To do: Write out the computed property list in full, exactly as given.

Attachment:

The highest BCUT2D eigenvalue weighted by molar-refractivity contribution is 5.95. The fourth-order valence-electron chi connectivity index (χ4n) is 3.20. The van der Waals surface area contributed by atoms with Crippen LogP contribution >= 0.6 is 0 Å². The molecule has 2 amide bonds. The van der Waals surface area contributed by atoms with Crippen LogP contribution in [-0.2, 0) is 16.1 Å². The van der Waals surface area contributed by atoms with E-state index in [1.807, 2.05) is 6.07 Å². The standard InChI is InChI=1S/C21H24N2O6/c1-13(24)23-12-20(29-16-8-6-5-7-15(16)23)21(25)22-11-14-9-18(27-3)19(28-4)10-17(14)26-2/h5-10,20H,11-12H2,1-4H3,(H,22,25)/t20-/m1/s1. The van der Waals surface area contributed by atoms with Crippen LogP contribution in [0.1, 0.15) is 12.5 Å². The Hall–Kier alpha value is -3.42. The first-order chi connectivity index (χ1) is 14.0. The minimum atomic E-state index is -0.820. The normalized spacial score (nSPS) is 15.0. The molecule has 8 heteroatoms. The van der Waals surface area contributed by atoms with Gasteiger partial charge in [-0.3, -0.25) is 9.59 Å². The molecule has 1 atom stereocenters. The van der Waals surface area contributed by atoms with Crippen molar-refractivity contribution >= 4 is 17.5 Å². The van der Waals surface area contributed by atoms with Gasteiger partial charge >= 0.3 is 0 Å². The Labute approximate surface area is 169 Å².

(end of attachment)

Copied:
The highest BCUT2D eigenvalue weighted by molar-refractivity contribution is 5.95. The fourth-order valence-electron chi connectivity index (χ4n) is 3.20. The van der Waals surface area contributed by atoms with Crippen LogP contribution >= 0.6 is 0 Å². The molecule has 2 amide bonds. The van der Waals surface area contributed by atoms with Crippen LogP contribution in [-0.2, 0) is 16.1 Å². The van der Waals surface area contributed by atoms with E-state index in [1.807, 2.05) is 6.07 Å². The standard InChI is InChI=1S/C21H24N2O6/c1-13(24)23-12-20(29-16-8-6-5-7-15(16)23)21(25)22-11-14-9-18(27-3)19(28-4)10-17(14)26-2/h5-10,20H,11-12H2,1-4H3,(H,22,25)/t20-/m1/s1. The van der Waals surface area contributed by atoms with Crippen LogP contribution in [0.1, 0.15) is 12.5 Å². The Hall–Kier alpha value is -3.42. The first-order chi connectivity index (χ1) is 14.0. The minimum atomic E-state index is -0.820. The normalized spacial score (nSPS) is 15.0. The molecule has 8 heteroatoms. The van der Waals surface area contributed by atoms with Gasteiger partial charge in [-0.3, -0.25) is 9.59 Å². The molecule has 1 atom stereocenters. The van der Waals surface area contributed by atoms with Crippen molar-refractivity contribution >= 4 is 17.5 Å². The van der Waals surface area contributed by atoms with Gasteiger partial charge >= 0.3 is 0 Å². The Labute approximate surface area is 169 Å².